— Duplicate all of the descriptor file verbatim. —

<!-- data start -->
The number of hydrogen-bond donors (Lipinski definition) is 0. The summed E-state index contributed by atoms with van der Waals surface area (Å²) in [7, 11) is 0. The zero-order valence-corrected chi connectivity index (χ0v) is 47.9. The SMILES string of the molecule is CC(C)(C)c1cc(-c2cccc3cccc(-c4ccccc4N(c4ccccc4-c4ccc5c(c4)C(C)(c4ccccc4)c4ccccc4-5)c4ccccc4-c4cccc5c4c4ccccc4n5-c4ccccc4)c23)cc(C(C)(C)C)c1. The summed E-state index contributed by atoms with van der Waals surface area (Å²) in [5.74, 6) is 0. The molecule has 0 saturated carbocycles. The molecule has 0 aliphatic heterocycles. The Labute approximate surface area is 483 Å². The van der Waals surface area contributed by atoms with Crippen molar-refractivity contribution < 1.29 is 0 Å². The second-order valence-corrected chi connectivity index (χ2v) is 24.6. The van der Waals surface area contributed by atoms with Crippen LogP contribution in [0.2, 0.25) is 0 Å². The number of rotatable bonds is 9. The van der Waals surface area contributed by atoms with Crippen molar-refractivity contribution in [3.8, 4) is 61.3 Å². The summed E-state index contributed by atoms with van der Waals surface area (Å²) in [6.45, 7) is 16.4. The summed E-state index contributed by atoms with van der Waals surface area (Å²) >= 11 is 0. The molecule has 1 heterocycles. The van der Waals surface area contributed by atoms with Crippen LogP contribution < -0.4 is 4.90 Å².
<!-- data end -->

The number of hydrogen-bond donors (Lipinski definition) is 0. The summed E-state index contributed by atoms with van der Waals surface area (Å²) in [7, 11) is 0. The zero-order valence-corrected chi connectivity index (χ0v) is 47.9. The SMILES string of the molecule is CC(C)(C)c1cc(-c2cccc3cccc(-c4ccccc4N(c4ccccc4-c4ccc5c(c4)C(C)(c4ccccc4)c4ccccc4-5)c4ccccc4-c4cccc5c4c4ccccc4n5-c4ccccc4)c23)cc(C(C)(C)C)c1. The summed E-state index contributed by atoms with van der Waals surface area (Å²) in [5.74, 6) is 0. The molecule has 0 saturated carbocycles. The molecule has 0 aliphatic heterocycles. The Labute approximate surface area is 483 Å². The van der Waals surface area contributed by atoms with Crippen molar-refractivity contribution < 1.29 is 0 Å². The second-order valence-corrected chi connectivity index (χ2v) is 24.6. The van der Waals surface area contributed by atoms with Crippen LogP contribution in [0.2, 0.25) is 0 Å². The number of rotatable bonds is 9. The van der Waals surface area contributed by atoms with Crippen molar-refractivity contribution in [3.8, 4) is 61.3 Å². The summed E-state index contributed by atoms with van der Waals surface area (Å²) in [6.45, 7) is 16.4. The summed E-state index contributed by atoms with van der Waals surface area (Å²) >= 11 is 0. The molecule has 1 heterocycles. The van der Waals surface area contributed by atoms with Crippen LogP contribution < -0.4 is 4.90 Å².